Summary Abatement Orders

ECL Section 71-0301 provides, in part, that: "Notwithstanding any inconsistent provisions of law, whenever the commissioner finds, after investigation, that any person is causing, engaging in or maintaining a condition or activity which, in his judgement, presents an imminent danger to the health or welfare of the people of the state or results in or is likely to result in irreversible or irreparable damage to natural resources, and relates to the prevention and abatement powers of the commissioner and it therefore appears to be prejudicial to the interest of the people of the state to delay action until an opportunity for a hearing can be provided, the commissioner may, without prior hearing, order such person by notice, in writing wherever practicable or in such other form as in the commissioner's judgement will reasonably notify such person whose practices are intended to be proscribed, to discontinue, abate or alleviate such condition or activity, and thereupon such person shall immediately discontinue, abate or alleviate such condition or activity. As promptly as possible thereafter, not to exceed fifteen days, the commissioner shall provide the person an opportunity to be heard and to present proof that such condition or activity does not violate the provisions of this section..."

Air pollution

ECL Section 19-0107.3 defines air pollution as "the presence in the outdoor atmosphere of one or more air contaminants in quantities, of characteristics and of a duration which are injurious to human, plant or animal life or to property or which unreasonable interfere with the comfortable enjoyment of life and property throughout the state or throughout such areas of the state as shall be affected thereby; excluding however all conditions subject to the requirements of the Labor Law and Industrial Code."

ECL Section 19-0107.2 defines air contaminant as "a dust,fume, gas, mist, odor, smoke, vapor, pollen, noise or any combination thereof."

6 NYCRR Section 211.2 provides that, "No person shall cause or allow emissions of air contaminants to the outdoor atmosphere of such quantity, characteristic or duration which are injurious to human, plant or animal life or to property, or which unreasonable interfere with the comfortable enjoyment of life or property. Notwithstanding the existence of specific air quality standards or emission limits, this prohibition applies, but is not limited to, any particulate, fume, gas, mist, odor, smoke, vapor, pollen, toxic or deleterious emission, either alone or in combination with others."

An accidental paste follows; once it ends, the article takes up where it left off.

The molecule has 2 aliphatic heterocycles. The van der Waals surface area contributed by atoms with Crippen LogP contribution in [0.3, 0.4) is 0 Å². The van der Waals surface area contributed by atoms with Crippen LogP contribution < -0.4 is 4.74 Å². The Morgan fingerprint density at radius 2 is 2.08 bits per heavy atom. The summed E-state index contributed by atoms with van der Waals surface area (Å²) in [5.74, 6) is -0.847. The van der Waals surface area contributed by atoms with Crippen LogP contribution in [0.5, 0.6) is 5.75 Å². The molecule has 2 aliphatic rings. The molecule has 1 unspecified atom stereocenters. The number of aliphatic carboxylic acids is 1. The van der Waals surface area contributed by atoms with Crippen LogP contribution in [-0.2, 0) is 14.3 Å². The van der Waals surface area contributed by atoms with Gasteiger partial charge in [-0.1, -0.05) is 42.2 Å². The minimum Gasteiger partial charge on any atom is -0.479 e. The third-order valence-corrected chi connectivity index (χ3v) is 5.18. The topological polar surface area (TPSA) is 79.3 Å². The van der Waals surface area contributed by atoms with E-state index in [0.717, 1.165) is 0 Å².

Positions of the Parties

The Respondents

The Respondents stated that although some persons had experienced odors from the facility, the odors were not "impermissible" and that the air pollution regulation cited in the Summary Abatement Order was unconstitutionally vague. They argued that people's responses to odors are subjective, and asked rhetorically whether an odor has to be acceptable to the entire population in order to be permissible. The Respondents presented testimony by persons who stated that they either had not experienced odors near the facility or that the odors were not offensive and did not interfere with their activities. The Respondents argued that if there are neighbors of the facility who have not been bothered by odors from it, they should not be ignored in favor of those who complained.

The Respondents stated that there had been odor complaints during a period when the Department had been requiring the Respondents to use windrows for composting, as opposed to the methods the Respondents currently use, and that the complaints had continued despite the changes in the composting process. The Respondents presented testimony regarding their current composting method, which they contended could not create impermissible odors, and regarding odor control methods used at the facility.

The Respondents also argued that the procedural regulations for Summary Abatement Orders (6 NYCRR Part 620) are unconstitutional and are also in conflict with the State Administrative Procedure Act in placing the burden of proof on the Respondents.

At the close of the hearing on July 24, 1996, the Respondents stated that they would not be objecting to or responding to the proposed modification of the Summary Abatement Order which the Department Staff planned to submit on July 26, 1996 since the proposed modification would benefit both parties. The proposed modification is addressed in Findings 38 and 39 and is attached as Appendix B of this Report.

The Department Staff

The Department Staff stated that the Respondents' composting facility generated odors which unreasonably interfered with the public welfare, public health and comfortable enjoyment of life and property in the neighborhoods surrounding the facility. The Department Staff presented testimony regarding the extent and nature of the odors and their impacts on the comfort and activities of persons in the area of the facility, and argued that the odor-generating conditions presented an imminent danger to the welfare of residents in the area and of children and staff at a nearby school. The Department Staff argued that there was actual harm in the form of unreasonable interference with the comfortable enjoyment of life and property. The Department Staff clarified, during the hearing, that they were not claiming that the odor situation was causing health impacts or illnesses but rather that persons near the facility had experienced physical complaints and annoyances.